There are several tools God has given to help determine the calling God has given us. The first is our life history, our life story.
Let's pretend for a moment that there is an infinite, personal God, who made man-kind, designed them to have a relationship with him, and designed everything about individual people ... including what will enable them to live to their greatest potential. And since he is an infinite, personal God, he can give each of his children moment by moment attention. He can tailor a detailed program of training for each child, so they fill that spot that we have given the term "calling:" fulfilling their potential, acting in the most effective and efficient way to complete God's purpose and mission, maximizing joy and giving love in an individual and unique way.
If there was such a God, and he had such a purpose for his children, we should be able to see his hand in their lives. There should be lessons, themes and patterns. There should be experiences that unlock doors to unseen, unknown vistas. There should be principles that are etched indelibly on hearts.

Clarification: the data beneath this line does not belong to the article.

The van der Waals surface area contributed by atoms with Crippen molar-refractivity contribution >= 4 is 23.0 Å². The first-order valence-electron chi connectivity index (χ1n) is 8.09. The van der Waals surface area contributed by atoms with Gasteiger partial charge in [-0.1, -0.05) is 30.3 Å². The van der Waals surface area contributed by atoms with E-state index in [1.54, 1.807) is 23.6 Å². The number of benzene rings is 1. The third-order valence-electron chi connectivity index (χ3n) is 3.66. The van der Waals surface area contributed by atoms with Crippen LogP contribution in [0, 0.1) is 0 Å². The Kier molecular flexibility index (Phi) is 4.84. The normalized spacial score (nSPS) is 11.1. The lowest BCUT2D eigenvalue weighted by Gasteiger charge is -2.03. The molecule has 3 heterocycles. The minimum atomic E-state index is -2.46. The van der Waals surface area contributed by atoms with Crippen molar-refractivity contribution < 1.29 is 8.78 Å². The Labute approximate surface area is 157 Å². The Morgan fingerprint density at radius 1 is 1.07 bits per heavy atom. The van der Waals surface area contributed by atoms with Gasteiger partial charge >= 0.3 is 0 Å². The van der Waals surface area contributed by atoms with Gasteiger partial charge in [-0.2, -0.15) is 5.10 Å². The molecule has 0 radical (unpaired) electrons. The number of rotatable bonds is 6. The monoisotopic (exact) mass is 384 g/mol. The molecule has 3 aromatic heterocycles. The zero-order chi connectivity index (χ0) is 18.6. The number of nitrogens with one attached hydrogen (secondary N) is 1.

Now let's pretend there is an enemy. One who want to detract from God's glory, thwart his purposes, disrupt his mission and generate as much misery as possible. And since God's glory, purposes and mission are bound up in people, (people choosing to align themselves with God in a new allegiance, to live in a new life that points others to God and to partner with God in restoring his kingdom) the place the enemy will attack is people ... especially his children. He will try to disrupt their training, distract them filling their place, confuse their identity, and interfere with their relationship with the Father.
If a person charted his life, there would be a number of ups and downs. And a number of these ups and downs would affect decisions, changing the direction of life. Some decisions would be based on fear. Some on faith, love or any of a number of practical considerations. By charting these transitions, a person could begin (repeat: begin) to see themes and patterns. One might also see places of disruption. To see the place of calling, one needs a panoramic view. There are motivations, and contexts. So, a person's life story is a view from one mountain top.